Daniel 3:16-18, “Shadrach, Meshach and Abednego replied to him, “King Nebuchadnezzar, we do not need to defend ourselves before you in this matter. If we are thrown into the blazing furnace, the God we serve is able to deliver us from it, and he will deliver us from Your Majesty’s hand. But even if he does not, we want you to know, Your Majesty, that we will not serve your gods or worship the image of gold you have set up.”

God can do anything. A.N.Y.T.H.I.N.G.

Why He does some things sometimes and not others other times I have no idea.  But I know He is sovereign. He sees. He knows. He cares. He fights for His children.

I think we get tangled up in our thinking that this life is our happily ever after. It’s not. This is a life where we were born into sin and live in a broken world controlled by the enemy of God. Does it have awesome highs? Yes! I can name many. But with the mountaintop comes the valley in this life.

For children of God, our perfect life still awaits. Our reward awaits. Hebrews 11:39-40 says it best, “These were all commended for their faith, yet none of them received what had been promised, since God had planned something better for us so that only together with us would they be made perfect.”

Unless Jesus comes back first, we are all going to die. My pastor said it well once, “We’re not afraid to die. We’re afraid to suffer.”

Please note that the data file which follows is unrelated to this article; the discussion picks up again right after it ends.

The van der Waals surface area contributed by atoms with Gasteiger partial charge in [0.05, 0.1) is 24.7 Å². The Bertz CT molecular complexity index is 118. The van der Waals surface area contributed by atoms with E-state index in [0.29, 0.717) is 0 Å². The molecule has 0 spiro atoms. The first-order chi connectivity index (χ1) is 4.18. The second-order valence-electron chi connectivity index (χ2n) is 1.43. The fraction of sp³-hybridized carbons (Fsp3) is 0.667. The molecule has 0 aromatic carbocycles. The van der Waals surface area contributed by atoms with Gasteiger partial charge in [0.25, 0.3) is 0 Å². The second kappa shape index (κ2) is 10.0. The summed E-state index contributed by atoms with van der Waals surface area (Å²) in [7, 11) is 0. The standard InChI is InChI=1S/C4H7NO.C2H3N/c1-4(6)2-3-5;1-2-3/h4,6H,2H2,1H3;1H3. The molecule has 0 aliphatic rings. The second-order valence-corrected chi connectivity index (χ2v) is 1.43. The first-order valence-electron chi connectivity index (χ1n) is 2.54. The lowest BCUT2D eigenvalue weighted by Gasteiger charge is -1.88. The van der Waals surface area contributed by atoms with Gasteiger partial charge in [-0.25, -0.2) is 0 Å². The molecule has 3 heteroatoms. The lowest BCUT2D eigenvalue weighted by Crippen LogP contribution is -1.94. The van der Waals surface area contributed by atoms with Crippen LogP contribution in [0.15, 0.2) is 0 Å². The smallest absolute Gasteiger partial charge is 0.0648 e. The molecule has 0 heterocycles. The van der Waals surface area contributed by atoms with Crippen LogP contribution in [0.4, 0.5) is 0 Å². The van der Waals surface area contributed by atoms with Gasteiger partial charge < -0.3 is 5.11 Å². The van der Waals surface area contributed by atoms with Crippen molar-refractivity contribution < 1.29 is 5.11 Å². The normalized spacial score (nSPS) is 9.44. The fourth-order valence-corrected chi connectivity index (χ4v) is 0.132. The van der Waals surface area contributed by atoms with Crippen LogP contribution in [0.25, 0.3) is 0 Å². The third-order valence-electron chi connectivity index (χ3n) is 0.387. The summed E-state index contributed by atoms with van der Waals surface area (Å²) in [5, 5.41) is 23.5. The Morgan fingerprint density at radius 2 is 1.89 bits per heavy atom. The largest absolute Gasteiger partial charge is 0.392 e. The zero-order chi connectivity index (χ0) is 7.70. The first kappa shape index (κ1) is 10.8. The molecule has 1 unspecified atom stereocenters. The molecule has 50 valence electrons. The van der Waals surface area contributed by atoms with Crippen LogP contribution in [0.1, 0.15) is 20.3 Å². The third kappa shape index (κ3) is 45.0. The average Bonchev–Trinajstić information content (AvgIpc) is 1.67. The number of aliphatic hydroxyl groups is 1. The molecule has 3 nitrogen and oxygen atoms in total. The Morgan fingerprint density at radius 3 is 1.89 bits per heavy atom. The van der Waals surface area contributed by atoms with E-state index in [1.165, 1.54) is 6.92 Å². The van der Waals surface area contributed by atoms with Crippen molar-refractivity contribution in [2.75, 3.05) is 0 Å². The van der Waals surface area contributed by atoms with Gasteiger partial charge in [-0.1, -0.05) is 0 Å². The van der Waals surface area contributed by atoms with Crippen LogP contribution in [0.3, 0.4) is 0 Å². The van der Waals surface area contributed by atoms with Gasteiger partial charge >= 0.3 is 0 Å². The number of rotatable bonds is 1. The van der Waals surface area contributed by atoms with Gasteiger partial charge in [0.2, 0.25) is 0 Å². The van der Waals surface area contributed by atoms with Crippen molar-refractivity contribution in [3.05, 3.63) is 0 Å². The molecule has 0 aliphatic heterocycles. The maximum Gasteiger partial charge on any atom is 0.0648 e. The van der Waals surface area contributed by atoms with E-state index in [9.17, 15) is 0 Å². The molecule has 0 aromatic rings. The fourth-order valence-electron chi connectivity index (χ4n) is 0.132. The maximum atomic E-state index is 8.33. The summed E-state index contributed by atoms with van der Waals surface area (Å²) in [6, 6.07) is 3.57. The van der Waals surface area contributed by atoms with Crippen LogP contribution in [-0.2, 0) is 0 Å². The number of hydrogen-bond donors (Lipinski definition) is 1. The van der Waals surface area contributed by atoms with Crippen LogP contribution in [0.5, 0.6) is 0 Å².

As a believer, I only have today to make it count for Christ. Do I want to stay on this earth longer for my husband, children, family and friends? Yes! Do I want to complete the work He has called me to (Phil. 1:6)? Yes! Do I have hopes, dreams and goals? Yes! Does it utterly break my heart to hear of people who don’t get that chance? Absolutely!!

I read a story of a married mom with young children. She was dying of cancer. The family photo in the article had all of them piled on Mom & Dad’s bed like a sleepy Saturday morning. They were smiling while playfully knotted in the sheets. She said she wasn’t afraid to die, but she “loved her life and wasn’t ready to leave the party yet.”

My heart BROKE for their sweet family.

Those us of who haven’t been told a time or date still have a time and a date, though we walk around in a hazy stupor as if that were the farthest thing from reality.